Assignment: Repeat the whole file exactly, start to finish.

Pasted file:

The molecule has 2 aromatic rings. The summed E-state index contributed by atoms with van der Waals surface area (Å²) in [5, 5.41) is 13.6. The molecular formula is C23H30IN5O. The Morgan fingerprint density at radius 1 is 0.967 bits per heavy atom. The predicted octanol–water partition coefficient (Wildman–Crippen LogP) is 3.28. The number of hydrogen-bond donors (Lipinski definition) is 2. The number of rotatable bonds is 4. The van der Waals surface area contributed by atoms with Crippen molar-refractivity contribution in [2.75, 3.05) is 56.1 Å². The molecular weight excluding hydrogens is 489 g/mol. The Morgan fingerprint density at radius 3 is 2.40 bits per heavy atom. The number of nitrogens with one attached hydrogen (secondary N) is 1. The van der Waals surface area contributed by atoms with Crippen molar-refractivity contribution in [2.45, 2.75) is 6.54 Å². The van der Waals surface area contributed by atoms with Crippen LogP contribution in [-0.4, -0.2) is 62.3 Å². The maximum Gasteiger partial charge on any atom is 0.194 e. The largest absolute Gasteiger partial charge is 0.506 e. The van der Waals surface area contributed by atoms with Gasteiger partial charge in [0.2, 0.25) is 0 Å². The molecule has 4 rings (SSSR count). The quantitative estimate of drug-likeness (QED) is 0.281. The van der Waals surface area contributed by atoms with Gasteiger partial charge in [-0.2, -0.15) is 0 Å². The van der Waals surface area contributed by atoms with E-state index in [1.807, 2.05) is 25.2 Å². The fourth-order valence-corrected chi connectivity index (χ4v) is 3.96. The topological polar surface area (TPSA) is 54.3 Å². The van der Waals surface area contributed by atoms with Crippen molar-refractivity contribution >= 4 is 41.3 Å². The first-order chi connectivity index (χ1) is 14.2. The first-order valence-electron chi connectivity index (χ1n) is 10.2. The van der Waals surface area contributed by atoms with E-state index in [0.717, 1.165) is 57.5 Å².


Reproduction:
The molecule has 2 aromatic rings. The summed E-state index contributed by atoms with van der Waals surface area (Å²) in [5, 5.41) is 13.6. The molecular formula is C23H30IN5O. The Morgan fingerprint density at radius 1 is 0.967 bits per heavy atom. The predicted octanol–water partition coefficient (Wildman–Crippen LogP) is 3.28. The number of hydrogen-bond donors (Lipinski definition) is 2. The number of rotatable bonds is 4. The van der Waals surface area contributed by atoms with Crippen molar-refractivity contribution in [2.75, 3.05) is 56.1 Å². The molecular weight excluding hydrogens is 489 g/mol. The Morgan fingerprint density at radius 3 is 2.40 bits per heavy atom. The number of nitrogens with one attached hydrogen (secondary N) is 1. The van der Waals surface area contributed by atoms with Crippen molar-refractivity contribution in [2.45, 2.75) is 6.54 Å². The van der Waals surface area contributed by atoms with Crippen LogP contribution in [-0.4, -0.2) is 62.3 Å². The maximum Gasteiger partial charge on any atom is 0.194 e. The largest absolute Gasteiger partial charge is 0.506 e. The van der Waals surface area contributed by atoms with Gasteiger partial charge in [0.2, 0.25) is 0 Å². The molecule has 4 rings (SSSR count). The quantitative estimate of drug-likeness (QED) is 0.281. The van der Waals surface area contributed by atoms with Gasteiger partial charge in [-0.2, -0.15) is 0 Å². The van der Waals surface area contributed by atoms with E-state index in [1.807, 2.05) is 25.2 Å². The fourth-order valence-corrected chi connectivity index (χ4v) is 3.96. The topological polar surface area (TPSA) is 54.3 Å². The van der Waals surface area contributed by atoms with Crippen molar-refractivity contribution >= 4 is 41.3 Å². The first-order chi connectivity index (χ1) is 14.2. The first-order valence-electron chi connectivity index (χ1n) is 10.2. The van der Waals surface area contributed by atoms with E-state index in [0.717, 1.165) is 57.5 Å².